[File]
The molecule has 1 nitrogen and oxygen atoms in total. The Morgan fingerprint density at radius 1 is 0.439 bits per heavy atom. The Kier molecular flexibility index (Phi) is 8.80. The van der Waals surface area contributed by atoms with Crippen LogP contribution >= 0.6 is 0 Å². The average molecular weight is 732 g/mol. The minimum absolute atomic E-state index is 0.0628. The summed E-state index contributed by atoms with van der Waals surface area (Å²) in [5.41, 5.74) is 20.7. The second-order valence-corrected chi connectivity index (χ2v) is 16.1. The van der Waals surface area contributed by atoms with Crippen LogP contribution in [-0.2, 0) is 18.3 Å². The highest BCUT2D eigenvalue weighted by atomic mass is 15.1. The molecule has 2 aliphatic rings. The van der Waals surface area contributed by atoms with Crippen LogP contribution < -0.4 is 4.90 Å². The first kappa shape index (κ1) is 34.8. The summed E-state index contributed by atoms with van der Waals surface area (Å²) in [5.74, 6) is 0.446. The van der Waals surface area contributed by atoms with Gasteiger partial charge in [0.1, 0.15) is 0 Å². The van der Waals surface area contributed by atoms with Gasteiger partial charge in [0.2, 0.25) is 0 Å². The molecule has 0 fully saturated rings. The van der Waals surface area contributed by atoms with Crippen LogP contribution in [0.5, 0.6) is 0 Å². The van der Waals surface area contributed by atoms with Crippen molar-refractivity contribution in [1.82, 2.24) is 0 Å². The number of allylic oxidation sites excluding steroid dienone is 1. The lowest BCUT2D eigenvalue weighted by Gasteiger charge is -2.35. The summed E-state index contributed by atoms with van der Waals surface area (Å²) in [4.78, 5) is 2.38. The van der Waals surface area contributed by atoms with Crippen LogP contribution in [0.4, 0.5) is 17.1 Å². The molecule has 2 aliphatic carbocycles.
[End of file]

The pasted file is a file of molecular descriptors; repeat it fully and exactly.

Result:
The molecule has 1 nitrogen and oxygen atoms in total. The Morgan fingerprint density at radius 1 is 0.439 bits per heavy atom. The Kier molecular flexibility index (Phi) is 8.80. The van der Waals surface area contributed by atoms with Crippen LogP contribution >= 0.6 is 0 Å². The average molecular weight is 732 g/mol. The minimum absolute atomic E-state index is 0.0628. The summed E-state index contributed by atoms with van der Waals surface area (Å²) in [5.41, 5.74) is 20.7. The second-order valence-corrected chi connectivity index (χ2v) is 16.1. The van der Waals surface area contributed by atoms with Crippen LogP contribution in [-0.2, 0) is 18.3 Å². The highest BCUT2D eigenvalue weighted by atomic mass is 15.1. The molecule has 2 aliphatic rings. The van der Waals surface area contributed by atoms with Crippen LogP contribution < -0.4 is 4.90 Å². The first kappa shape index (κ1) is 34.8. The summed E-state index contributed by atoms with van der Waals surface area (Å²) in [5.74, 6) is 0.446. The van der Waals surface area contributed by atoms with Gasteiger partial charge in [0.1, 0.15) is 0 Å². The van der Waals surface area contributed by atoms with Gasteiger partial charge in [0.2, 0.25) is 0 Å². The molecule has 0 fully saturated rings. The van der Waals surface area contributed by atoms with Crippen LogP contribution in [0.5, 0.6) is 0 Å². The van der Waals surface area contributed by atoms with Crippen molar-refractivity contribution in [1.82, 2.24) is 0 Å². The number of allylic oxidation sites excluding steroid dienone is 1. The lowest BCUT2D eigenvalue weighted by Gasteiger charge is -2.35. The summed E-state index contributed by atoms with van der Waals surface area (Å²) in [4.78, 5) is 2.38. The van der Waals surface area contributed by atoms with Crippen LogP contribution in [0.4, 0.5) is 17.1 Å². The molecule has 2 aliphatic carbocycles.